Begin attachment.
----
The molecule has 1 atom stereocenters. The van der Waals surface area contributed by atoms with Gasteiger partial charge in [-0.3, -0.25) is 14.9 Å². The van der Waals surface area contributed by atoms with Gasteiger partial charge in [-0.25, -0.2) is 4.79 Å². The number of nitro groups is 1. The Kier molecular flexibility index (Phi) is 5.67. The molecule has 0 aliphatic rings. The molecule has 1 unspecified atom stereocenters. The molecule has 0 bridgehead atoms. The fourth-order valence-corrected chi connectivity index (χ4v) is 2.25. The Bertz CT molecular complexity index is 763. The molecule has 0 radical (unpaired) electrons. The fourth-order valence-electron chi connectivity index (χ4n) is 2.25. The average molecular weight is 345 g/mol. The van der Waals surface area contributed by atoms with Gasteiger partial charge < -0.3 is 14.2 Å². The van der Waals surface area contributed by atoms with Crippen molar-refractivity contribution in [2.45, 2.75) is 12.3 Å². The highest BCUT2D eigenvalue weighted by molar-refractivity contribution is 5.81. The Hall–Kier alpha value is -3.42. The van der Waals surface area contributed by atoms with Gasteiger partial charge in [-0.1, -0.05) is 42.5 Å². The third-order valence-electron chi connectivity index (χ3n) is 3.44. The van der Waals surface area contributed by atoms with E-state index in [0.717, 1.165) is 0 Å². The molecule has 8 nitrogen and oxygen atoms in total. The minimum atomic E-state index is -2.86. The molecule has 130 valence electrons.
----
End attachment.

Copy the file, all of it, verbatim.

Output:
The molecule has 1 atom stereocenters. The van der Waals surface area contributed by atoms with Gasteiger partial charge in [-0.3, -0.25) is 14.9 Å². The van der Waals surface area contributed by atoms with Gasteiger partial charge in [-0.25, -0.2) is 4.79 Å². The number of nitro groups is 1. The Kier molecular flexibility index (Phi) is 5.67. The molecule has 0 aliphatic rings. The molecule has 1 unspecified atom stereocenters. The molecule has 0 bridgehead atoms. The fourth-order valence-corrected chi connectivity index (χ4v) is 2.25. The Bertz CT molecular complexity index is 763. The molecule has 0 radical (unpaired) electrons. The fourth-order valence-electron chi connectivity index (χ4n) is 2.25. The average molecular weight is 345 g/mol. The van der Waals surface area contributed by atoms with Gasteiger partial charge < -0.3 is 14.2 Å². The van der Waals surface area contributed by atoms with Crippen molar-refractivity contribution in [2.45, 2.75) is 12.3 Å². The highest BCUT2D eigenvalue weighted by molar-refractivity contribution is 5.81. The Hall–Kier alpha value is -3.42. The van der Waals surface area contributed by atoms with Gasteiger partial charge in [-0.1, -0.05) is 42.5 Å². The third-order valence-electron chi connectivity index (χ3n) is 3.44. The van der Waals surface area contributed by atoms with E-state index in [0.717, 1.165) is 0 Å². The molecule has 8 nitrogen and oxygen atoms in total. The minimum atomic E-state index is -2.86. The molecule has 130 valence electrons.